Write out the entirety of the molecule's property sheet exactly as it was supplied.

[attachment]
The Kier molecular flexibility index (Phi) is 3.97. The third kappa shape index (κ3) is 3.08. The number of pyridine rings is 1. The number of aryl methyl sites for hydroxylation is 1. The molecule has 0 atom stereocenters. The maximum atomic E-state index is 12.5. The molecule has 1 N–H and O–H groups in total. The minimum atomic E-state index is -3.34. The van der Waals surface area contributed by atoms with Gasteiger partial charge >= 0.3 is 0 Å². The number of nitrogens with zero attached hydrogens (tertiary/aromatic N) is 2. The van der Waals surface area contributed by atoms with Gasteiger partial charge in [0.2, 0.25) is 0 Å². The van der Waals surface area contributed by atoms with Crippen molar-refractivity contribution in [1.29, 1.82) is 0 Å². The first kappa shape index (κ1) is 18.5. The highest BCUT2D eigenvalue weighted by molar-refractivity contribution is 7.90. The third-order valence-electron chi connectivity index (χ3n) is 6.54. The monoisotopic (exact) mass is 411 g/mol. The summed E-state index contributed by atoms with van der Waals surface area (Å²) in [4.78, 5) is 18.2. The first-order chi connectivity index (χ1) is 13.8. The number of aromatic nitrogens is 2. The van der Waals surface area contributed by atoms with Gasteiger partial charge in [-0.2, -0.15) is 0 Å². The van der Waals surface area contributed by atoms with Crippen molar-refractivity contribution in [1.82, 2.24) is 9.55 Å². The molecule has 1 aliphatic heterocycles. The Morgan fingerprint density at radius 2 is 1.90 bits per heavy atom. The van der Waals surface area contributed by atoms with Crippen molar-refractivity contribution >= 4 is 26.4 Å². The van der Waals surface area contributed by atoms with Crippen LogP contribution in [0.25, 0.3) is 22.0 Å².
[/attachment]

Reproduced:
The Kier molecular flexibility index (Phi) is 3.97. The third kappa shape index (κ3) is 3.08. The number of pyridine rings is 1. The number of aryl methyl sites for hydroxylation is 1. The molecule has 0 atom stereocenters. The maximum atomic E-state index is 12.5. The molecule has 1 N–H and O–H groups in total. The minimum atomic E-state index is -3.34. The van der Waals surface area contributed by atoms with Gasteiger partial charge >= 0.3 is 0 Å². The number of nitrogens with zero attached hydrogens (tertiary/aromatic N) is 2. The van der Waals surface area contributed by atoms with Gasteiger partial charge in [0.2, 0.25) is 0 Å². The van der Waals surface area contributed by atoms with Crippen molar-refractivity contribution in [1.29, 1.82) is 0 Å². The first kappa shape index (κ1) is 18.5. The highest BCUT2D eigenvalue weighted by molar-refractivity contribution is 7.90. The third-order valence-electron chi connectivity index (χ3n) is 6.54. The monoisotopic (exact) mass is 411 g/mol. The summed E-state index contributed by atoms with van der Waals surface area (Å²) in [4.78, 5) is 18.2. The first-order chi connectivity index (χ1) is 13.8. The number of aromatic nitrogens is 2. The van der Waals surface area contributed by atoms with Gasteiger partial charge in [-0.2, -0.15) is 0 Å². The van der Waals surface area contributed by atoms with Crippen molar-refractivity contribution in [1.82, 2.24) is 9.55 Å². The molecule has 1 aliphatic heterocycles. The Morgan fingerprint density at radius 2 is 1.90 bits per heavy atom. The van der Waals surface area contributed by atoms with Crippen molar-refractivity contribution >= 4 is 26.4 Å². The van der Waals surface area contributed by atoms with Crippen LogP contribution in [0.25, 0.3) is 22.0 Å².